TAKEAWAY FOR WRITERS: Know the rules of grammar so you can use them or abuse them to suit your purposes!
 
writers harbrace handbook cheryl glenn loretta gray

Use Slang and Clichés Effectively

see you later alligator
In my opinion, the best use of slang is setting the time of the story. Using any of the above farewells screams the 1950s. “Gag me with a spoon” is soooo 1980s.

 

Slang has always been with us, evolving from docks, gutters, gambling dens, and society soirees. It changes with the times. That is its strength and its weakness. Used effectively, it lends authenticity to dialogue. But if writing about any time other than the present, tread carefully. Inappropriate slang can ruin the tone and undermine the credibility of the entire story.
dewdroppers waldos slackers rosemarie ostler
As with so many things, there are books for that! When writing “historical” fiction in any genre, books such as this should rest alongside a good dictionary and a convenient thesaurus.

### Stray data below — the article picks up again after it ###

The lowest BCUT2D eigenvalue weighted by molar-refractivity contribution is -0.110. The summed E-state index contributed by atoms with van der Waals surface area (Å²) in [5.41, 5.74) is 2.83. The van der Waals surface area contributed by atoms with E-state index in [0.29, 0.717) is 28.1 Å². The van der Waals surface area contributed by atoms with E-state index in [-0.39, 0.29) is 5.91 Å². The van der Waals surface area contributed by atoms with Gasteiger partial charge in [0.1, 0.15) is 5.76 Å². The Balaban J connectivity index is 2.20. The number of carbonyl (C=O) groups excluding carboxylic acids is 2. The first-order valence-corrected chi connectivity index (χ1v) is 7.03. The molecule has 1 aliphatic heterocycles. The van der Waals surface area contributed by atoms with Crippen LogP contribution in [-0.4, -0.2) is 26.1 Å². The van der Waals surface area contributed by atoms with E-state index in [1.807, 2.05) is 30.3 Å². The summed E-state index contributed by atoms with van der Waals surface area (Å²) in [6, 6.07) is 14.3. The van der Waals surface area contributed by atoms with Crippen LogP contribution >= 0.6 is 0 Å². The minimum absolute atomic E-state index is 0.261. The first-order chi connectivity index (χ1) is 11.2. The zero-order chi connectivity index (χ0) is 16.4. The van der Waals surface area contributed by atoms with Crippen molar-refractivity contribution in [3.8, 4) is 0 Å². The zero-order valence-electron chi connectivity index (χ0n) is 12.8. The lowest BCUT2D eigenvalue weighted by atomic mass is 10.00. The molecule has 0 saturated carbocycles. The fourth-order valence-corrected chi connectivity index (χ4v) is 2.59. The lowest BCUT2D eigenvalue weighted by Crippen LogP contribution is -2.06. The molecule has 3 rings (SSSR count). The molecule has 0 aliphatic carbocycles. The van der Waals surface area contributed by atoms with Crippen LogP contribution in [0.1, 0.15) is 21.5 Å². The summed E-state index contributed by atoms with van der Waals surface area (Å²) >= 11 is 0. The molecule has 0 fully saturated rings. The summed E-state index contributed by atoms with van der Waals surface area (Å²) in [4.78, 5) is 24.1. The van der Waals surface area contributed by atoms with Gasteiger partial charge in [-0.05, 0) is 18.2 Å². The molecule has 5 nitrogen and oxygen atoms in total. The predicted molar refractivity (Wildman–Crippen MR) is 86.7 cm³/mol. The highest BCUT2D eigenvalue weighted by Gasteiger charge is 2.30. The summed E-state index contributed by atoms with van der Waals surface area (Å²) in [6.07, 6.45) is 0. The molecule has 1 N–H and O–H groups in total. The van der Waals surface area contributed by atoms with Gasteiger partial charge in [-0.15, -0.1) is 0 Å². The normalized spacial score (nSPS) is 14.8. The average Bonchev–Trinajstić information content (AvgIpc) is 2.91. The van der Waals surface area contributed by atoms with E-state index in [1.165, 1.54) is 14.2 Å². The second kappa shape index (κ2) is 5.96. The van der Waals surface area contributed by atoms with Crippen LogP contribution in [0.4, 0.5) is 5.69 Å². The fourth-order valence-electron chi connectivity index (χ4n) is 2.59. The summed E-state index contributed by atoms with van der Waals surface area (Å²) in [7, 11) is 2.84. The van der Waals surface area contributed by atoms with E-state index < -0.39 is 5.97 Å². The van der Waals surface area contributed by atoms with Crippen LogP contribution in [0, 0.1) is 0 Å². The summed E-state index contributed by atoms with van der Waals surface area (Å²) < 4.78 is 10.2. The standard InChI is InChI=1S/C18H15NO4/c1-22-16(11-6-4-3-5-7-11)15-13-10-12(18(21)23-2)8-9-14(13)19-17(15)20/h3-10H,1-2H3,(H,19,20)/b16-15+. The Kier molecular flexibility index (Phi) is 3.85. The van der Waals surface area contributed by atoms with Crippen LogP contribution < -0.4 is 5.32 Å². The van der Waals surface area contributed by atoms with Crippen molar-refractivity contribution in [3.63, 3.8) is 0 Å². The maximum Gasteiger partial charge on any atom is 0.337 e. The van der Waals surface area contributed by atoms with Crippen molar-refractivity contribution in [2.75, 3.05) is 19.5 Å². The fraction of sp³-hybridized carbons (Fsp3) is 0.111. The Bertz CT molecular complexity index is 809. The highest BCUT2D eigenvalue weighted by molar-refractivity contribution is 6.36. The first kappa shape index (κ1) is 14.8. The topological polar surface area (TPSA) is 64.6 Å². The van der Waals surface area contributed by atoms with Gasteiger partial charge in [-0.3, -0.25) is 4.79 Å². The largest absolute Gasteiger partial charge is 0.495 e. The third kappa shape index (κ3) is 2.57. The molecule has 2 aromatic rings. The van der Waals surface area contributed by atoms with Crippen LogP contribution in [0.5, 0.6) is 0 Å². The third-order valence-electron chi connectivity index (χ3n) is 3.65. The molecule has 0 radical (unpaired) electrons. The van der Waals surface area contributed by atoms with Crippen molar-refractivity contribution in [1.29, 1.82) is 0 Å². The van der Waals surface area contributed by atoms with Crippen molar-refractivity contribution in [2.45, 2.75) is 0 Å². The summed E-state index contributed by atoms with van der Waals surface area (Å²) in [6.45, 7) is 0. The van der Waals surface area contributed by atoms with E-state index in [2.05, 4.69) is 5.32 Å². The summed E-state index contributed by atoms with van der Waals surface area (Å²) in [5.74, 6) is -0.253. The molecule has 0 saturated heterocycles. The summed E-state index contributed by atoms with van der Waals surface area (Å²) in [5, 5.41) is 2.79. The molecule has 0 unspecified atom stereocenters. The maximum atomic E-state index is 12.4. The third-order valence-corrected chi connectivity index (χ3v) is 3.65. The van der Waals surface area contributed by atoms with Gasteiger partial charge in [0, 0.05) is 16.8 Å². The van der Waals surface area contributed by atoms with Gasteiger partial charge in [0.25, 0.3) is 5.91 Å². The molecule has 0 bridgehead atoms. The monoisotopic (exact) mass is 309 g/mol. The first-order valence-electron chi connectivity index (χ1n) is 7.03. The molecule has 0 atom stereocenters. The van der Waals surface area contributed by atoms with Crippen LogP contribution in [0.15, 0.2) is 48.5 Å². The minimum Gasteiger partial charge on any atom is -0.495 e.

A seldom recognized use for really old slang: when used judiciously, it can add freshness to writing.
The Vulgar Tongue Francis Grose
When the meaning is clear but the phrase isn’t current, it can sound creative. E.g., cow-handed to mean awkward, brazen faced to mean impudent or shameless, sugar stick to mean a penis.

 

When not to avoid clichés: when adding authenticity to dialogue. Some say you should avoid clichés like the plague, but at the end of the day, using them is as American as apple pie. Why reinvent the wheel when there are so many kick-ass expressions already out there? Don’t overdo it, but recognize that people really do say things like, “I’m wound tight as an eight-day clock” or “nutty as a fruitcake” or “Keep a stiff upper lip.” Sometimes a repeated cliché can be an effective speech tag for a specific character.

 

Last but not least, browsing a good book of clichés can be informative. Kick the bucket has meant to die since at least 1785!  And keep your shirt on, meaning to stay calm, predates 1854. On the other hand, kick up your heels, meaning show spirit or having a great time, is a far cry from 1500, when it meant to die. So, one more for the reference shelf!

 

use slang cliches effectively dictionary cliches james rogers

Why Do I Write?

If you aren’t writing to put food on the table, you’re writing to feed your soul. And if you are writing to put food on the table, you are likely on a starvation diet!